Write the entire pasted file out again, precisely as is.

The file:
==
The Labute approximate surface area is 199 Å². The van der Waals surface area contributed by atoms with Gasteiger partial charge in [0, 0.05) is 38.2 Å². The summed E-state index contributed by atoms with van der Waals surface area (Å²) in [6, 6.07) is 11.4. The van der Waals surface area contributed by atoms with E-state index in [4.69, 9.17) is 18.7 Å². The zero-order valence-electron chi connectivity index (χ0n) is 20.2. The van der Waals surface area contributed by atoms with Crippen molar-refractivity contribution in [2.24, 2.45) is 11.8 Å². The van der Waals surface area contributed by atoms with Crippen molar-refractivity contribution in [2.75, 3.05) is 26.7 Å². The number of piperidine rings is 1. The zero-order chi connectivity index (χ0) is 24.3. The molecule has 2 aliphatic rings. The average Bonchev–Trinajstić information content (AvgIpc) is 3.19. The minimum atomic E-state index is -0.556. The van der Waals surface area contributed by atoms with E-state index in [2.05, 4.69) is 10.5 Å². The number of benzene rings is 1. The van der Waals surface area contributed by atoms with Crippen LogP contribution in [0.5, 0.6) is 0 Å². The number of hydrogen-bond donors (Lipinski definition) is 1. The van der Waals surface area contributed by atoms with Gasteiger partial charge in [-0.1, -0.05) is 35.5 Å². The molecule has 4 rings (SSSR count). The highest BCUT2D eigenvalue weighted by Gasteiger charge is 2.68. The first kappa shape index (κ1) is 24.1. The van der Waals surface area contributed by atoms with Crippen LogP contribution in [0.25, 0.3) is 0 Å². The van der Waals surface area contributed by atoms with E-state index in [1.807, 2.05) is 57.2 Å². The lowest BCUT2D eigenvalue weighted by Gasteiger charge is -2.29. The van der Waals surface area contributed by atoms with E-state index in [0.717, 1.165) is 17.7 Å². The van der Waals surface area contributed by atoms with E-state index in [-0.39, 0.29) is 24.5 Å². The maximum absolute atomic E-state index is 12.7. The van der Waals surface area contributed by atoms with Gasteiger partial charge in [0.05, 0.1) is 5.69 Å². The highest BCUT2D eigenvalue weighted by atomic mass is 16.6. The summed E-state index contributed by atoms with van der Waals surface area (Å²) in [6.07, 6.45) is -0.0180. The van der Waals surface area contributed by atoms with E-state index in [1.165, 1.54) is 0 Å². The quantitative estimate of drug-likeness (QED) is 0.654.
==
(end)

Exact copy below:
The Labute approximate surface area is 199 Å². The van der Waals surface area contributed by atoms with Gasteiger partial charge in [0, 0.05) is 38.2 Å². The summed E-state index contributed by atoms with van der Waals surface area (Å²) in [6, 6.07) is 11.4. The van der Waals surface area contributed by atoms with E-state index in [4.69, 9.17) is 18.7 Å². The zero-order valence-electron chi connectivity index (χ0n) is 20.2. The van der Waals surface area contributed by atoms with Crippen molar-refractivity contribution in [2.24, 2.45) is 11.8 Å². The van der Waals surface area contributed by atoms with Crippen molar-refractivity contribution in [2.75, 3.05) is 26.7 Å². The number of piperidine rings is 1. The zero-order chi connectivity index (χ0) is 24.3. The molecule has 2 aliphatic rings. The average Bonchev–Trinajstić information content (AvgIpc) is 3.19. The minimum atomic E-state index is -0.556. The van der Waals surface area contributed by atoms with E-state index in [2.05, 4.69) is 10.5 Å². The number of benzene rings is 1. The van der Waals surface area contributed by atoms with Crippen LogP contribution in [0.5, 0.6) is 0 Å². The number of hydrogen-bond donors (Lipinski definition) is 1. The van der Waals surface area contributed by atoms with Gasteiger partial charge in [-0.1, -0.05) is 35.5 Å². The molecule has 4 rings (SSSR count). The highest BCUT2D eigenvalue weighted by Gasteiger charge is 2.68. The first kappa shape index (κ1) is 24.1. The van der Waals surface area contributed by atoms with Crippen LogP contribution in [0.25, 0.3) is 0 Å². The van der Waals surface area contributed by atoms with E-state index in [1.807, 2.05) is 57.2 Å². The lowest BCUT2D eigenvalue weighted by Gasteiger charge is -2.29. The van der Waals surface area contributed by atoms with E-state index in [0.717, 1.165) is 17.7 Å². The van der Waals surface area contributed by atoms with E-state index in [-0.39, 0.29) is 24.5 Å². The maximum absolute atomic E-state index is 12.7. The van der Waals surface area contributed by atoms with Gasteiger partial charge in [0.05, 0.1) is 5.69 Å². The highest BCUT2D eigenvalue weighted by atomic mass is 16.6. The summed E-state index contributed by atoms with van der Waals surface area (Å²) in [6.07, 6.45) is -0.0180. The van der Waals surface area contributed by atoms with E-state index in [1.165, 1.54) is 0 Å². The quantitative estimate of drug-likeness (QED) is 0.654.